Looking To Build A Wildly Impactful Brand? Use These 3 Effective Strategies (According To Personal Branding Expert Brian D. Evans)

Brian D. Evans speaking at an event in Irvine, CA on Feb 22, 2017.
Brian D. Evans speaking at an event in Irvine, CA on Feb 22, 2017.

When it comes to building a meaningful brand with a beyond-loyal following, there are few people who know the road to getting there as well as Top 25 digital marketer (Forbes) and CEO of Influencive.com, Brian D. Evans.

His list of accolades speaks volumes: Founder of one of the fastest-growing digital marketing agencies in America, an Inc 500 entrepreneur, an acclaimed branding consultant, a social media influencer with hundreds of thousands of followers, and now he is at the helm turning Influencive.com into the next big publication for young people looking for content to help build themselves into thought leaders and influencers.

I sat down with Evans to pick his brain a bit on the importance of branding, and what advice he could share with others—companies and thought leaders alike—looking to forge a space of their own and build a loyal following.

1. The best way to build a brand is to build your personal brand alongside it.

Building a successful company is one thing. Building yourself into a thought leader while simultaneously building a successful company is entirely another.

One of the things that sets Evans apart from many other entrepreneurs is his strong personal brand—which he has used as leverage to rapidly grow his current business venture, Influencive.

“The two are synonymous, and that’s good for both brands,” said Evans. “When people think of Influencive, they think of me. And when they think of me, they think of Influencive. That’s the real value of having a personal brand, or having someone with a voice in the industry at the helm of your company. The two can play off of each other, and help each other grow.”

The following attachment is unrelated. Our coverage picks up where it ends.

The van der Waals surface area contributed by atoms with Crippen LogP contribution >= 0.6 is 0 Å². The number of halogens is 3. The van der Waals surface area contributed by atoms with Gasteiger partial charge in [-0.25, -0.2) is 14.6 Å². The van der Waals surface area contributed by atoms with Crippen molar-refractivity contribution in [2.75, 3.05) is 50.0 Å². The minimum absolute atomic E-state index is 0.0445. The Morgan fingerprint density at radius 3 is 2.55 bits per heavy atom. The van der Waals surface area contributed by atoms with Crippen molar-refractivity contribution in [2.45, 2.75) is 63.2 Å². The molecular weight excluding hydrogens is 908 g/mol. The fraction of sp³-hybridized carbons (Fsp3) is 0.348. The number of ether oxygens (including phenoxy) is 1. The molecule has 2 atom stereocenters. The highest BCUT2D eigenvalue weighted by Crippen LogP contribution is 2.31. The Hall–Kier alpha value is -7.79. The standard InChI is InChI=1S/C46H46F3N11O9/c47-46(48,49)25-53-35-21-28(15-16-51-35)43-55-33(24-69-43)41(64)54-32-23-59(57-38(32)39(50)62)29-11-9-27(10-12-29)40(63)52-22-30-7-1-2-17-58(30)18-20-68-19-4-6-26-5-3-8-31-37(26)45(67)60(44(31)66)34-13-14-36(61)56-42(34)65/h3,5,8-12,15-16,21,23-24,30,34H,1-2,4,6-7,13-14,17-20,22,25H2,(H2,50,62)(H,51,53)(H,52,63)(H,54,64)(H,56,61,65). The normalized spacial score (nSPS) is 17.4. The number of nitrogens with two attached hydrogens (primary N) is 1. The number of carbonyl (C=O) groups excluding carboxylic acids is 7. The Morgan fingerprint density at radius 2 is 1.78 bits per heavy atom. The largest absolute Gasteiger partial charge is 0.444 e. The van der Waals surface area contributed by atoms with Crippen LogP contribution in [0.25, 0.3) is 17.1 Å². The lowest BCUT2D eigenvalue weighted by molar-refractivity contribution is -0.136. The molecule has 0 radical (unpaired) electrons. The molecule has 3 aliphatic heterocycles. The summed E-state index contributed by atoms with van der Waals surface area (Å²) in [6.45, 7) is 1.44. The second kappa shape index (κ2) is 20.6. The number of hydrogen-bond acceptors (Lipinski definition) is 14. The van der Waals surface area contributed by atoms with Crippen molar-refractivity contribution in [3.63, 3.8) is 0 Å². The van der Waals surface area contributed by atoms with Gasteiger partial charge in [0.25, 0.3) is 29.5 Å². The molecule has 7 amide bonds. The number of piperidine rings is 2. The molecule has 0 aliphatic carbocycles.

2. One dimensional is boring. Show more of your personality.

“I work with a lot of thought leaders and people with very established personal brands, and I find myself saying the same thing to all of them: don’t be one dimensional. Let people get to know the real you,” said Evans.

Companies and thought leaders alike all seem to struggle with this idea of trying to be “just one thing.” While you certainly don’t want to be stretched across so many different industries and interests that people are entirely lost as to what you do, you also don’t want to box yourself in and be robotic in your offerings.

“The best brands are built around missions, intentions, messages,” said Evans. “And those things aren’t tied to any one medium. They can be expressed in a lot of different ways, and shown through different types of conversations.”

The example Evans used was Gary Vaynerchuk and his affinity for the New York Jets.

“Gary isn’t trying to position himself as a sports analyst. He just loves the New York Jets and wants people to know that. And even if you don’t like football, you know that about him because he mentions it in his content. It makes you feel like you know him better, which makes his brand more relatable. If more people did things like this, they would build a much more loyal audience,” said Evans.

3. You can’t judge success in a day, a week, or even a month. You have to judge it over the long term.

“It astounds me how many people try something for a few weeks and then give up. Building a brand isn’t a sprint. It’s not something you pick up, try for a bit, and if it doesn’t blow up overnight then you give up. It’s a long term investment, and something you’re committing to for the long haul. In most cases, it’s years before a brand really establishes itself in a market,” said Evans.

These are wise words coming from someone who has spent years building and refining both his own personal brand, as well as his suite of companies.

Too often, people forget that the thought leaders you see dominating their industries today, actually started putting one foot in front of the other many years ago. And while it may seem like they popped up out of nowhere, they have been knocking down doors for a long time—and are now seeing the fruits of their labor.

“The truth is, it tends to come down to a patience game,” said Evans. “You have to be willing to take the time to establish yourself the right way. Going viral isn’t a strategy, nor should it ever be the goal. What you want is to turn yourself into a media channel. Somewhere people want to go on a regular basis because you are delivering them value. If you can do that, you’ve built yourself a successful brand.”

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